"I don't think this is the time to start to threaten, but we must be clear about the political implications," she said.

    Others already began suggesting steps to be taken, ranging from an e-mail blitz of the White House to pickets outside Exxon, Texaco or Chevron gas stations.

    The Greens group in the European Parliament called for a consumer boycott of U.S. oil companies, while a conservative British lawmaker suggested the EU could hold up resolution of trans-Atlantic trade disputes.

    The Bush Push
    In its first few months, the Bush administration has:

    held firm in its resolve to set aside a Clinton order that would sharply restrict logging in national forests

    announced it has no plans to implement the global warming treaty negotiated in Kyoto, Japan

    relaxed rules on the amount of arsenic allowed in drinking water

    reversed itself on a campaign pledge to restrict carbon dioxide emissions from power plants

    relaxed federal air pollution rules on the mixing of ethanol into gasoline in the Midwest

    held firm on its determination to drill for oil in the Arctic National Wildlife Refuge in Alaska.

    - Francie Grace

    "So when we are talking about their hormone-filled beef, or genetically modified foods, and the other things they are looking for, then we are going to have to say we have an agenda too," said John Gummer, a former British environment minister.

    Meacher said Europe has "a lot of leverage," but added that sanctions were not the answer.

    "I certainly don't think we should despair or try to ostracize the U.S. as a pariah," he said. "This is not the end of the story. There is clearly a power struggle going on in Washington and we have to keep hammering on."

    Bush administration officials announced Wednesday that they would not implement the 1997 Kyoto Protocol, under which countries areed to legally binding targets for curbing greenhouse gas emissions.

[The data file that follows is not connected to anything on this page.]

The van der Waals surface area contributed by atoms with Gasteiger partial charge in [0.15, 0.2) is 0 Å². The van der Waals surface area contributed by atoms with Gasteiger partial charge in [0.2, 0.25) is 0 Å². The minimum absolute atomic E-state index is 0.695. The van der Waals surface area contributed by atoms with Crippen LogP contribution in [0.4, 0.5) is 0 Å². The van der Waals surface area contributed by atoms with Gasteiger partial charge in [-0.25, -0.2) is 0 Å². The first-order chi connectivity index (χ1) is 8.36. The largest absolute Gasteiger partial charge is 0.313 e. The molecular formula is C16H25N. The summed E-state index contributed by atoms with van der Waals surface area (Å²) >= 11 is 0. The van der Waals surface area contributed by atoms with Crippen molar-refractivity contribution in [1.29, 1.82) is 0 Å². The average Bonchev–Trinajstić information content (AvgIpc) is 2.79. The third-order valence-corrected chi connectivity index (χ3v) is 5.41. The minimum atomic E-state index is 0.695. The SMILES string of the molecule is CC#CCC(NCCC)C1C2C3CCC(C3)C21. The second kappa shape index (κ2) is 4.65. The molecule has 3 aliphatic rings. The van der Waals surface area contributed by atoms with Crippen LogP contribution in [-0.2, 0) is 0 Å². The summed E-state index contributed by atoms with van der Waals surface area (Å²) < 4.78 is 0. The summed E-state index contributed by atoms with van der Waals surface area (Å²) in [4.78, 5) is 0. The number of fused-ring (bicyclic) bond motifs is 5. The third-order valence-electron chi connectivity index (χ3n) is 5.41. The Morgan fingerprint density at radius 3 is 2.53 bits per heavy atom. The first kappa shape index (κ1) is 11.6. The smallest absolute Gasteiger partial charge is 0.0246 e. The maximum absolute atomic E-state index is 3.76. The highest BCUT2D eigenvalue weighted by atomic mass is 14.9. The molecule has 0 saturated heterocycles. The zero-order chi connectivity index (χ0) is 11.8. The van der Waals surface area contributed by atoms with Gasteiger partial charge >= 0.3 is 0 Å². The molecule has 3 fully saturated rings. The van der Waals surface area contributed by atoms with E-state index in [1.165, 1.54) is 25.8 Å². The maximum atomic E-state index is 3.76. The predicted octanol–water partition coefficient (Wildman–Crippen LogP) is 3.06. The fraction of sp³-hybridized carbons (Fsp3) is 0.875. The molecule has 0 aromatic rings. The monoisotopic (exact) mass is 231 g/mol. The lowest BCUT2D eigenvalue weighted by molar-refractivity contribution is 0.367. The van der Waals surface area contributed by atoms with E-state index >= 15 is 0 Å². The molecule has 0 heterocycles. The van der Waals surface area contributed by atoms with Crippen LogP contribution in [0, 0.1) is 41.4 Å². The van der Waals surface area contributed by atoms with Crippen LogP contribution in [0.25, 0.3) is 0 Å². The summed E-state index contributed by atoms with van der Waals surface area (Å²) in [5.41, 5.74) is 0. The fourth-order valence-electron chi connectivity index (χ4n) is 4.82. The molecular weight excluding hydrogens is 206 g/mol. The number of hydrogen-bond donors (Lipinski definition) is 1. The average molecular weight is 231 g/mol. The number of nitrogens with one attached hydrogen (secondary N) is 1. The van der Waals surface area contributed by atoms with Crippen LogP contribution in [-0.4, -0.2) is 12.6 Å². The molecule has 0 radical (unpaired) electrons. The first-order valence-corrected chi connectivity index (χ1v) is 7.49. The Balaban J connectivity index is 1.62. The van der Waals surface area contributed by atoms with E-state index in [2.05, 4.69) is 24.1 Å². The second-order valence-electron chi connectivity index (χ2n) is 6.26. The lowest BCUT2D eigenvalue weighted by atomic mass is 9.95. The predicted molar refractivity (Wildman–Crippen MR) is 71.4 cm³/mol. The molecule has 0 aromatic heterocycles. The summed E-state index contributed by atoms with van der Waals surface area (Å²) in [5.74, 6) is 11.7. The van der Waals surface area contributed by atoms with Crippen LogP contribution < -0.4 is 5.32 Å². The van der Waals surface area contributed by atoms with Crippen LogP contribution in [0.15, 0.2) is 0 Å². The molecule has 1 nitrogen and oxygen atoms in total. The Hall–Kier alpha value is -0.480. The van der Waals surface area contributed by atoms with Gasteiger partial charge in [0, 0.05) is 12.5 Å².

Opposition in the U.S. Congress has focused on the lack of immediate targets for developing countries, including giants like India and China.

    European officials said they believed the Bush administration was also driven by worries over the worsening U.S. economy.

    "It is not acceptable that national economic worries mean that the world cannot act against a global threat," Danish Minister of Energy and Environment Svend Auken said, visibly angry.

    Signs of trouble emerged earlier this year, when Mr. Bush asked for more time to study the arguments for alternative fuel strategies and renewable technologies after the collapse of talks in the Netherlands last November.

    Fresh talks were scheduled for May in Bonn, Germany, but were then postponed until July.

    Europe is not opposed to Washington's insistence that measures adopted to reduce greenhouse gas emissions be "cost-effective," Wallstroem said.

    "At the same time, it's important not to allow them to dictate the whole process," she added. "We are ready to move, but we don't want to let the Americans off the hook. ... We want to see that they actually meet their commitments."